“We continue to play an on-going role in meeting the world’s demand for nutrient-dense protein and finding solutions which addresses both climate change concerns and the food security dynamic.”
“To date, the amount of carbon released in producing a block of butter here in New Zealand is the lowest in the world. It is important to make sure our approach to reducing New Zealand’s emissions does not undermine our critical export industries.”
“In a resource-constrained world, it is vital to use resources efficiently and wisely. Climate change does not begin or end at New Zealand’s borders and New Zealand plays a vital world leading role as one of the most emission efficient food producers and exporters in the world.”
Beggering agriculture here would cause great harm to our economy and it would also increase emissions as less efficient producers in other countries increased production to fill the gap left by us producing less.
Anders Crofoot says New Zealand’s primary sector has made huge gains in carbon efficiency in the past three decades, through enhanced animal and plant genetics, as well as through a much greater understanding of livestock digestion and metabolism. He says our agricultural emissions intensity has declined more than 20 percent since 1990.
“Reducing emissions from biological systems such as dairy cows is not easy. That’s why since 2003, New Zealand’s agricultural sector has invested $30 million to help find solutions. AgResearch scientists have already identified five different animal-safe compounds that can reduce methane emissions from sheep and cattle by 30 to 90 percent. Further trials are needed to confirm that these compounds can reduce emissions in the long term, have no adverse effects on productivity and leave no residues in meat or milk. But all going well, we could possibly see a commercial product for use on-farm within five to ten years.”
“Continued investment will be required to develop science to reduce and treat biological agricultural emissions. This is how we can make a considerable contribution to reducing global greenhouse gas emissions by getting larger developing country emitters to adopt our technologies.”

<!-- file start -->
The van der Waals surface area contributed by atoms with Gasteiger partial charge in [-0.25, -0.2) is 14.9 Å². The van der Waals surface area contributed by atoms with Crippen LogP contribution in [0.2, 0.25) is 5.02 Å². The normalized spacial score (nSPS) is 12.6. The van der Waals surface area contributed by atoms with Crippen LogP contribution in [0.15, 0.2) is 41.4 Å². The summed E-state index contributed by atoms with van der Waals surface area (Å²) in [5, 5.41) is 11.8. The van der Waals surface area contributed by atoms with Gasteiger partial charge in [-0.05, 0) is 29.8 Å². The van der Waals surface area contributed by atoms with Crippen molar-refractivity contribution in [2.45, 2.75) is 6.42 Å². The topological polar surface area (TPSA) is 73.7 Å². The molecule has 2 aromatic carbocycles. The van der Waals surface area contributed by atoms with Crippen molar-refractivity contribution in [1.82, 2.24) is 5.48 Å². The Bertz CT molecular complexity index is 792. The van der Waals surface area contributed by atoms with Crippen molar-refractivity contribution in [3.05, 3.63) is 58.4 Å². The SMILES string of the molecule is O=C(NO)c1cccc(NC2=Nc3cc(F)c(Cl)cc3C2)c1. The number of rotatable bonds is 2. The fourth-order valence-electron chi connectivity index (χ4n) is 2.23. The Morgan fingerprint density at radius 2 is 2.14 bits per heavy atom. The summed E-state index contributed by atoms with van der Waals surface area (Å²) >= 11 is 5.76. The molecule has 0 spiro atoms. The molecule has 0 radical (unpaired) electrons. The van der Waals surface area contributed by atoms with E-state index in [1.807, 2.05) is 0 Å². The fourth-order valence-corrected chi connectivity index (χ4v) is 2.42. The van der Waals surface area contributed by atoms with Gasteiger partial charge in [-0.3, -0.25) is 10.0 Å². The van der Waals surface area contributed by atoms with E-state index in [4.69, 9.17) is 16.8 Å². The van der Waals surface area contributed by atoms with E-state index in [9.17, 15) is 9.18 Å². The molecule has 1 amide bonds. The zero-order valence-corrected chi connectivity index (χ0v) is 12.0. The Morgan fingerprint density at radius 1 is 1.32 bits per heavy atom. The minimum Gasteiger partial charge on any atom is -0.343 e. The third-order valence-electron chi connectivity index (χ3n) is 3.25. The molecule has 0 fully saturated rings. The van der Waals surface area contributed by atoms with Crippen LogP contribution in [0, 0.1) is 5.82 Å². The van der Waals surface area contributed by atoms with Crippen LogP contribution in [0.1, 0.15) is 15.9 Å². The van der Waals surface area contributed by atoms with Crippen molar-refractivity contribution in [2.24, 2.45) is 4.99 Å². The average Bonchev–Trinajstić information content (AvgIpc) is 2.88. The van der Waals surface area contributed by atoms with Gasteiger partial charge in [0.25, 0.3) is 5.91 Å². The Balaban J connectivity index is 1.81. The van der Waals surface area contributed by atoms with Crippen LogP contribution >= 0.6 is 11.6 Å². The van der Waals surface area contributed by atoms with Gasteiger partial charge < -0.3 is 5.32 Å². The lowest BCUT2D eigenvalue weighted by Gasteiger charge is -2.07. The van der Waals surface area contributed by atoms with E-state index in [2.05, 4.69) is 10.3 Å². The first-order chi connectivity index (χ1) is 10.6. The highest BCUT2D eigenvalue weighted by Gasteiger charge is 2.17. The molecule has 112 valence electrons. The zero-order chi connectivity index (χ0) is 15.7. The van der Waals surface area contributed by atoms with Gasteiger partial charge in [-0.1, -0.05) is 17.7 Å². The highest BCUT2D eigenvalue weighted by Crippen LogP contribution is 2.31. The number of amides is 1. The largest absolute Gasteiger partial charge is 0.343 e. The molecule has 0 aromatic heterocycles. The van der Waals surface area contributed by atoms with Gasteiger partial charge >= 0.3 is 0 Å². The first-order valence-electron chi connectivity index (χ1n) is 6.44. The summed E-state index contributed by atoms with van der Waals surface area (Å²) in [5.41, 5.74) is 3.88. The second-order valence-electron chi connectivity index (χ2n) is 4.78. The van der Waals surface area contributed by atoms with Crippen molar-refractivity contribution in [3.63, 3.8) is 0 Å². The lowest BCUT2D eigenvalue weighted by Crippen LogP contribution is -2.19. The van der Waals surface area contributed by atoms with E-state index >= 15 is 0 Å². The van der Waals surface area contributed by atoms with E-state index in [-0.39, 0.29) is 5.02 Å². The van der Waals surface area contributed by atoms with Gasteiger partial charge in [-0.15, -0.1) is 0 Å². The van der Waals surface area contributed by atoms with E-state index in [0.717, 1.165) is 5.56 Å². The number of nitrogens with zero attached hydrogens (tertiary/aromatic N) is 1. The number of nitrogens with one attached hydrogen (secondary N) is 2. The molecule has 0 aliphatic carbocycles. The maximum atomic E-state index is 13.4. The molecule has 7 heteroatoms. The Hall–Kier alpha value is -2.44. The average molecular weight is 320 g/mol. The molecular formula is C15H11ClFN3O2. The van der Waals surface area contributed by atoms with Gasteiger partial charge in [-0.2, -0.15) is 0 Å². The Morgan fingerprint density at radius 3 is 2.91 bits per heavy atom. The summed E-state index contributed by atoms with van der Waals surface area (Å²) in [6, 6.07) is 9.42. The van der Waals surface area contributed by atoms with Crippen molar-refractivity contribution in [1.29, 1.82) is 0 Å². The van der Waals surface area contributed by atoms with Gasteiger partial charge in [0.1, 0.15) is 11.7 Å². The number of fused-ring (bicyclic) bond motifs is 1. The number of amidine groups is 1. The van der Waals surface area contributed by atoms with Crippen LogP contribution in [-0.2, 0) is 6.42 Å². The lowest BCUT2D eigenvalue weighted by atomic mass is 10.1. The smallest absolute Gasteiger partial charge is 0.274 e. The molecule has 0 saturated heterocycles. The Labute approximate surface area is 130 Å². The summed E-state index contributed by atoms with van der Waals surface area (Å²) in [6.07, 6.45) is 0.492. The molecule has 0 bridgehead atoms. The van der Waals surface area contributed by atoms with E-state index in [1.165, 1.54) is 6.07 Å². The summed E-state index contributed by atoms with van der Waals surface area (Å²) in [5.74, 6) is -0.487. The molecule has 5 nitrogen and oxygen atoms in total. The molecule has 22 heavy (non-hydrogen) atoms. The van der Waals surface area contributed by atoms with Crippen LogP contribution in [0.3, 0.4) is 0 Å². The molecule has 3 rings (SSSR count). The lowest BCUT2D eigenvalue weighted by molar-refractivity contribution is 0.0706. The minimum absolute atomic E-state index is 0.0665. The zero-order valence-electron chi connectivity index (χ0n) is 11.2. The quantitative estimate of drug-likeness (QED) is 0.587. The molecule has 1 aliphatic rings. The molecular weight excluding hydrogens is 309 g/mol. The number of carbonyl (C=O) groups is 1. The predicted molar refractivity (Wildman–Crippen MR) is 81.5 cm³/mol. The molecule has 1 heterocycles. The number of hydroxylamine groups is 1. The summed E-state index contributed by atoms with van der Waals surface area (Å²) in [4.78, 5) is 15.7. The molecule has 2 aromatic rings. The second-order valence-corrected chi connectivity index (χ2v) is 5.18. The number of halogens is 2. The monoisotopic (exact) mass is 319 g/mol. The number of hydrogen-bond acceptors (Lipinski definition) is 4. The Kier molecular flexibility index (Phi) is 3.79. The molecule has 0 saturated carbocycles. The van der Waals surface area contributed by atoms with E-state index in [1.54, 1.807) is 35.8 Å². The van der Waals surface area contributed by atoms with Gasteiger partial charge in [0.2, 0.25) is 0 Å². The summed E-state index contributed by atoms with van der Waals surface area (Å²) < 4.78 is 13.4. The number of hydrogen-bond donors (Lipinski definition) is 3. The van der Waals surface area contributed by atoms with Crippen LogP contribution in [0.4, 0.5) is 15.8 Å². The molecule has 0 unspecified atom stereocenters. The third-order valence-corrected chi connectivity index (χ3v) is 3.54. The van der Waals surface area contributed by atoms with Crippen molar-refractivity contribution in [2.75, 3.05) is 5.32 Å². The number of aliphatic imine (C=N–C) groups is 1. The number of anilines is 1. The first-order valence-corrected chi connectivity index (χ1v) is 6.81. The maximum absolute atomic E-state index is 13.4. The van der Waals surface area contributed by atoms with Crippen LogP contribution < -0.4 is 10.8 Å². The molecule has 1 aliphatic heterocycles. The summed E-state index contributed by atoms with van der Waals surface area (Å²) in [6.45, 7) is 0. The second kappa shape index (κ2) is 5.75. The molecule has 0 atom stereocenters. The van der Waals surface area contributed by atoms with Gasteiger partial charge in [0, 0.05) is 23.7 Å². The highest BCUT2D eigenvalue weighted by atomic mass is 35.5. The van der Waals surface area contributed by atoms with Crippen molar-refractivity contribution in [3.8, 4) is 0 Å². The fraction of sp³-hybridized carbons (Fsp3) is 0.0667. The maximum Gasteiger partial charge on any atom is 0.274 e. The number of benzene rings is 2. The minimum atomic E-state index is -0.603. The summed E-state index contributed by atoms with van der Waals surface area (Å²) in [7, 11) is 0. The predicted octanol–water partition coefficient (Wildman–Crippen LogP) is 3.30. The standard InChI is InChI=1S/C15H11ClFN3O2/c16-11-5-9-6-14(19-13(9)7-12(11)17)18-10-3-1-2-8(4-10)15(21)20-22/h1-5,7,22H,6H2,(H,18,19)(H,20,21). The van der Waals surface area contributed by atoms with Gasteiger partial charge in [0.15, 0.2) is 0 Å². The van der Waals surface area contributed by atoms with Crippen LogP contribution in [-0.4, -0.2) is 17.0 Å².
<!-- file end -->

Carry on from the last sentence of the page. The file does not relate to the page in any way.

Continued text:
“New Zealand is already sharing its developments and gains through the Ministry for Primary Industries and Federated Farmers Global Research Alliance World Farmers Organisation Farmer Study Tours. The aim is to increase global understanding on agricultural greenhouse gas research and engage farmers on environmental management practices that support sustainable productivity.”
Mr Crofoot concluded “The task before us now is to work on solutions built off an understanding of the strengths we have as an agricultural producer, and how best we can grow those strengths in a manner that improves emissions efficiency and farm productivity.”
Business New Zealand says the target is challenging but achievable :
. . .”Our unique profile, with unusual predominance of agricultural and transport emissions, means we must be deliberate about how we achieve reductions without harming the economy.
“Key to this will be a balanced outcome for all countries taking part in forthcoming negotiations in Paris, facilitating investment, technology development and access to markets in a way that provides New Zealand businesses with the confidence to invest in low-carbon solutions for emission reductions over the long term.”
Balance is indeed the key – balance between all countries and between environmental and economic concerns keeping in mind it is the most vulnerable people who would pay most dearly if that balance isn’t achieved.